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59642.  Tue Mar 14, 2006 7:11 am Reply with quote

Question: What do the following have in common: wheelclamps, cheeseburgers, outdoor Christmas lights and a rhinoceros called Mshindi that can paint?

Answer: They all hailed from Denver, Colorado.

Notes: The 'Denver Boot' is the original name for the beloved wheel clamp. Invented in 1953 by a Denver Symphony Orchestra musician named Frank Marugg (who also built his own violin). In Scotland, wheel-clamping on private land is illegal. It was banned by the case of Black v Carmichael 1992 SCCR 709, when wheel-clamping was found to constitute extortion and theft.

The first cheeseburger patent was filed in March 1935 by Louis Ballast, who operated the Humpty Dumpty Barrel Drive in in Denver.* Despite this, Denver's residents are some of the thinnest in America.

In 1919, local resident D.D. Sturgeon was the first to decorate a tree in his backyard with Christmas lights:
It all started on Christmas Eve 1914, when young David Sturgeon was too ill to come downstairs to see the family tree. To make the night a little brighter for his sick grandson, pioneer electrician D.D. Sturgeon dipped some clear light bulbs in red and green paint and strung them outside on an evergreen tree visible from the boy’s room.

The glowing tree pleased not only the boy, but the entire city of Denver. People came by horse-drawn carriage from miles away to see the brilliant, shining tree. The Denver Post covered the story, creating the first written record of electric outdoor Christmas lights.

Denver Zoo houses the only known example of a rhinoceros that can paint with a brush. Mshindi paints a couple of times a month as a part of her 'environment enrichment' and her works are auctioned off to help support a rhino conservation project in Kenya. Here are a couple.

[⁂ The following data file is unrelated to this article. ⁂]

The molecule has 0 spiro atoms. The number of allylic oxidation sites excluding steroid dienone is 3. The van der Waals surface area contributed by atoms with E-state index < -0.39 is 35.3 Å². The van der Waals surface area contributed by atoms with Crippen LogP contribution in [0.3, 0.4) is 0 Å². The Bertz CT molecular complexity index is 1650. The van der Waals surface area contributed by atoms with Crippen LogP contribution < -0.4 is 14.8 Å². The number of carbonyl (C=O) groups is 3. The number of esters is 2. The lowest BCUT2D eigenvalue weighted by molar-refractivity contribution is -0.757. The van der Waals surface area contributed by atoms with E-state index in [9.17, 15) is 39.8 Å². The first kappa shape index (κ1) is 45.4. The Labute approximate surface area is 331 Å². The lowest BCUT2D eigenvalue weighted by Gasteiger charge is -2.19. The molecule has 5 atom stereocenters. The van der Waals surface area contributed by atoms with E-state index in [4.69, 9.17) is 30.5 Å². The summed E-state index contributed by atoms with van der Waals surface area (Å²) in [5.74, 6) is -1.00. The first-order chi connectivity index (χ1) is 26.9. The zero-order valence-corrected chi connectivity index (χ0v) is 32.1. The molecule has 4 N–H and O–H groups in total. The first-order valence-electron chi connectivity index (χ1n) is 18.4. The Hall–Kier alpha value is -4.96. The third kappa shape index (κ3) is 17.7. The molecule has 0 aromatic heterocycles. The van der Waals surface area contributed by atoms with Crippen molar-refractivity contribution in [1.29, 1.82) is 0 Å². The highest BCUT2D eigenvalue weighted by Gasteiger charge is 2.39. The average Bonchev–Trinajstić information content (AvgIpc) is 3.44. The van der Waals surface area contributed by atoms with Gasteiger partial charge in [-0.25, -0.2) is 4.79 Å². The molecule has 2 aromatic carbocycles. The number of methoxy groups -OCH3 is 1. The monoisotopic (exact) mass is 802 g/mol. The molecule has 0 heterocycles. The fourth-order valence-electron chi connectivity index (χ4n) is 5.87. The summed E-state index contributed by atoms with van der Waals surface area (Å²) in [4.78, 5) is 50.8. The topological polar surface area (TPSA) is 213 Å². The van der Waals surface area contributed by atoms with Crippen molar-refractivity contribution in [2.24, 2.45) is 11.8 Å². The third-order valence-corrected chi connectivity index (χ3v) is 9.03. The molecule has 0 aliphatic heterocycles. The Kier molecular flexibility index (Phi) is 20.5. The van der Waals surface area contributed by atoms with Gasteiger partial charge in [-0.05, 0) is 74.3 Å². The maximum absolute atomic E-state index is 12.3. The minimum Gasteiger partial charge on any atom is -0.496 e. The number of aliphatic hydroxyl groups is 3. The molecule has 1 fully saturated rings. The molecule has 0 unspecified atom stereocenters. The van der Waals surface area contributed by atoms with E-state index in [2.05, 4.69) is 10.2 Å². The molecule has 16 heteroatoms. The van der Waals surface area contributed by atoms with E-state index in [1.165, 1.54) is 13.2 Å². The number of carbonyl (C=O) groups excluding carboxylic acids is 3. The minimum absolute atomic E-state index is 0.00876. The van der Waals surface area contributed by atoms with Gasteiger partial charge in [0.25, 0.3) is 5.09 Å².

Other Denver inventions include the Ice Cream Soda, floral delivery (by a Mr John Valentine), juvenile court, shopping centers and Shredded Wheat.



*There's an extraordinary fact about 'a cheeseburger' - something to do with its price relative to another commonplace item, or something... but I can't quite remember what it was. Anybody?

59643.  Tue Mar 14, 2006 7:12 am Reply with quote

Angle Grinder Man
One British man became so annoyed at having his car clamped, that he removed one with an angle grinder. He operates as a self-styled superhero called Angle-Grinder Man, offering to remove clamps for free with his angle grinder. Said the blue-leotarded one:
"I may not be able to single-handedly and totally cast off the repressive shackles of a corrupt government - but I can cut off your wheel-clamps for you."

When originally clamped himself, he taped a photograph of the sawed-up clamp to his windshield, along with a note saying, "Please don't clamp me because I've got an extremely sensitive nature."

His website originally read:
This is the Web-Site of Angle-Grinder Man, the world’s first wheel-clamp and speed camera vigilante cum subversive superhero philanthropist entertainer type personage. A big welcome to all good, decent, law-unabiding citizens. Godspeed to you and your four-wheeled, petrol-driven chariots.

The purpose of my site is two-fold: Firstly it serves to publicise and promote my free wheel-clamp removal service. Secondly, it is intended as a forum to consolidate and galvanise public opinion and give voice to the frustrated and disenfranchised silent majority on the issues of wheel-clamping, congestion charging, speed cameras, etc.



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